Preventing IPV in Rural Ethiopia: Developing, Implementing and Testing “Unite for a Better Life”
Unite for a Better Life (UBL) is a gender-transformative programme to prevent intimate partner violence (IPV) and HIV. It is delivered by trained facilitators to groups of women, men or couples within the context of the traditional coffee ceremony in rural Ethiopia, or tea talks in the Somali refugee context. Through participatory, skills-building sessions, the programme targets the underlying social, cultural and behavioural determinants of IPV in these contexts.
Dr. Vandana Sharma and Samuel Gebretsadik highlight lessons and challenges of addressing social norms related to IPV through programming and research, together with preliminary evaluation findings. In a second webinar in this series, they present the process of adapting the programme to a humanitarian context, including displacement-related changes in norms. A third webinar focuses on an innovative podcast-based version of the programme, co-created by Somali refugees and delivered in a humanitarian context.
This is the first webinar in a three-part series.
Programme at a Glance
Men-only, women-only, couples’ groups
20 participants per group
14 sessions (2 sessions per week over 7 weeks)
Ethiopian coffee ceremony
Gender roles, healthy sexuality, HIV and condom use,boundaries and sexual consent, power and control in relationships, joint decision making, task sharing, communication, emotional regulation, conflict resolution, supporting survivors
Violence prevention can be delivered effectively through cultural or community practices. As a part of participants’ daily lives, the traditional Ethiopian coffee ceremony serves as a forum to spark conversations about important issues like gender, healthy relationships and HIV and offers opportunities to challenge traditional gender roles by modelling and practicing more equitable behaviours such as men preparing and serving coffee. In men and couples’ groups, male facilitators model preparing coffee in the first two sessions before asking participants to do so in subsequent sessions.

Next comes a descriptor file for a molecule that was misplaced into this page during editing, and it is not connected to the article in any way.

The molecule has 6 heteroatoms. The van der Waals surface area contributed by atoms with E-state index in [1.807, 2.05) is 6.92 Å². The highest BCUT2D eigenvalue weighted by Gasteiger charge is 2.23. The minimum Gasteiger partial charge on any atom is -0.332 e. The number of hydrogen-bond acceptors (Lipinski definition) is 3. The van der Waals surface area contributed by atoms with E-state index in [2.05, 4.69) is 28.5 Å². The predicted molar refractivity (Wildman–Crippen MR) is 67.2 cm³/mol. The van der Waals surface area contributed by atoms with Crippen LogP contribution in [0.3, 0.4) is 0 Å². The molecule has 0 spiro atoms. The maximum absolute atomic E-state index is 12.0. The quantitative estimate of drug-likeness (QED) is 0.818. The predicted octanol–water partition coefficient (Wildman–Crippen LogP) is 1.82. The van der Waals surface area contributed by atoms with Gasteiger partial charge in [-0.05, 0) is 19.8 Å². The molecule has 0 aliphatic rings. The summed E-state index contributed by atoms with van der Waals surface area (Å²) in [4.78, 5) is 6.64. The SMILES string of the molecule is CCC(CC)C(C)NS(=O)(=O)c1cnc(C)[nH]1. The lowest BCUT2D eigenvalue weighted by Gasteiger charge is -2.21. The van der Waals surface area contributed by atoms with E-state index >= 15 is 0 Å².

Multi-stage facilitator training that is gender transformative and experience-based is critical to successfully delivering a programme like UBL. In the first stage, facilitators from the local community completed the 7-week UBL programme as participants to reflect and challenge gender inequitable attitudes or behaviours they may have held. Then the facilitators who displayed gender equitable attitudes and behaviours advanced to a 16-day training to build facilitation skills and master content. This was followed by continued session practice and discussions with their peer facilitators and supervisors.
Attendance rates and knowledge retention varied based on the frequency of the sessions. UBL conducted several pilot studies before starting the randomized controlled trial and implementation. One pilot compared delivering the programme once per week over 14 weeks versus twice per week over 7 weeks. Two sessions per week over a 7-week period was preferred by participants, had higher attendance rates and showed more retention of knowledge between sessions.
Gender-based violence response services must be in place before embarking on a programme like UBL. UBL mapped response services that were in place at the start of the programme. They created a list of available legal, justice, health and social services and continued to update it throughout the programme. Given the lack of counselling and psychiatric services, UBL hired psychiatric nurses posted in local health facilities so they would be available for facilitators and participants. They shared information about available services with all participants.